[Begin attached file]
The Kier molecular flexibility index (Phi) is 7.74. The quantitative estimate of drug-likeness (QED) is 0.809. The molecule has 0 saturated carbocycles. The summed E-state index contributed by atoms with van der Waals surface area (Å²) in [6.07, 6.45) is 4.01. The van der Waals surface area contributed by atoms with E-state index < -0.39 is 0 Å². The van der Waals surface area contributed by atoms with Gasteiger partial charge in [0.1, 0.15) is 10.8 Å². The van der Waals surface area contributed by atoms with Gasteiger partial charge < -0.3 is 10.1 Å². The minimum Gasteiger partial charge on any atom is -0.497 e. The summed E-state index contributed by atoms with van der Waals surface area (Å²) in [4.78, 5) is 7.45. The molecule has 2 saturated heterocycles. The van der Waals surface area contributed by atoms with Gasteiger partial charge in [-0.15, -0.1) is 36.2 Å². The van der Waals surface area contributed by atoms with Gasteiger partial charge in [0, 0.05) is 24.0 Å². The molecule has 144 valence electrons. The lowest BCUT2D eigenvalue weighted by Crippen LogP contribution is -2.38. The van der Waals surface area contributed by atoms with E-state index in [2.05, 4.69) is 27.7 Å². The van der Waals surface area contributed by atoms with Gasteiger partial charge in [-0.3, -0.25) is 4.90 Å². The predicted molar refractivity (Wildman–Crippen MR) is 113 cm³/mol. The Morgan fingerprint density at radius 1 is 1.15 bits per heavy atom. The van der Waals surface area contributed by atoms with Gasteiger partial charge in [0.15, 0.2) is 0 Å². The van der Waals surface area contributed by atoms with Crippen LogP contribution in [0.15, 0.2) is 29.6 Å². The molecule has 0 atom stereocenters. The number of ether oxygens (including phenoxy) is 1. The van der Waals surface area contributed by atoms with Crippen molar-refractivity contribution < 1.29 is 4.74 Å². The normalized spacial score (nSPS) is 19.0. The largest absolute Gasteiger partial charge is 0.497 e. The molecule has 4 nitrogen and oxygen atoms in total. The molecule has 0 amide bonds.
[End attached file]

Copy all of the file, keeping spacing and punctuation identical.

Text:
The Kier molecular flexibility index (Phi) is 7.74. The quantitative estimate of drug-likeness (QED) is 0.809. The molecule has 0 saturated carbocycles. The summed E-state index contributed by atoms with van der Waals surface area (Å²) in [6.07, 6.45) is 4.01. The van der Waals surface area contributed by atoms with E-state index < -0.39 is 0 Å². The van der Waals surface area contributed by atoms with Gasteiger partial charge in [0.1, 0.15) is 10.8 Å². The van der Waals surface area contributed by atoms with Gasteiger partial charge < -0.3 is 10.1 Å². The minimum Gasteiger partial charge on any atom is -0.497 e. The summed E-state index contributed by atoms with van der Waals surface area (Å²) in [4.78, 5) is 7.45. The molecule has 2 saturated heterocycles. The van der Waals surface area contributed by atoms with Gasteiger partial charge in [-0.15, -0.1) is 36.2 Å². The van der Waals surface area contributed by atoms with Gasteiger partial charge in [0, 0.05) is 24.0 Å². The molecule has 144 valence electrons. The lowest BCUT2D eigenvalue weighted by Crippen LogP contribution is -2.38. The van der Waals surface area contributed by atoms with E-state index in [2.05, 4.69) is 27.7 Å². The van der Waals surface area contributed by atoms with Gasteiger partial charge in [-0.3, -0.25) is 4.90 Å². The predicted molar refractivity (Wildman–Crippen MR) is 113 cm³/mol. The Morgan fingerprint density at radius 1 is 1.15 bits per heavy atom. The van der Waals surface area contributed by atoms with Gasteiger partial charge in [0.15, 0.2) is 0 Å². The van der Waals surface area contributed by atoms with Crippen LogP contribution in [0.15, 0.2) is 29.6 Å². The molecule has 0 atom stereocenters. The number of ether oxygens (including phenoxy) is 1. The van der Waals surface area contributed by atoms with Crippen molar-refractivity contribution < 1.29 is 4.74 Å². The normalized spacial score (nSPS) is 19.0. The largest absolute Gasteiger partial charge is 0.497 e. The molecule has 4 nitrogen and oxygen atoms in total. The molecule has 0 amide bonds.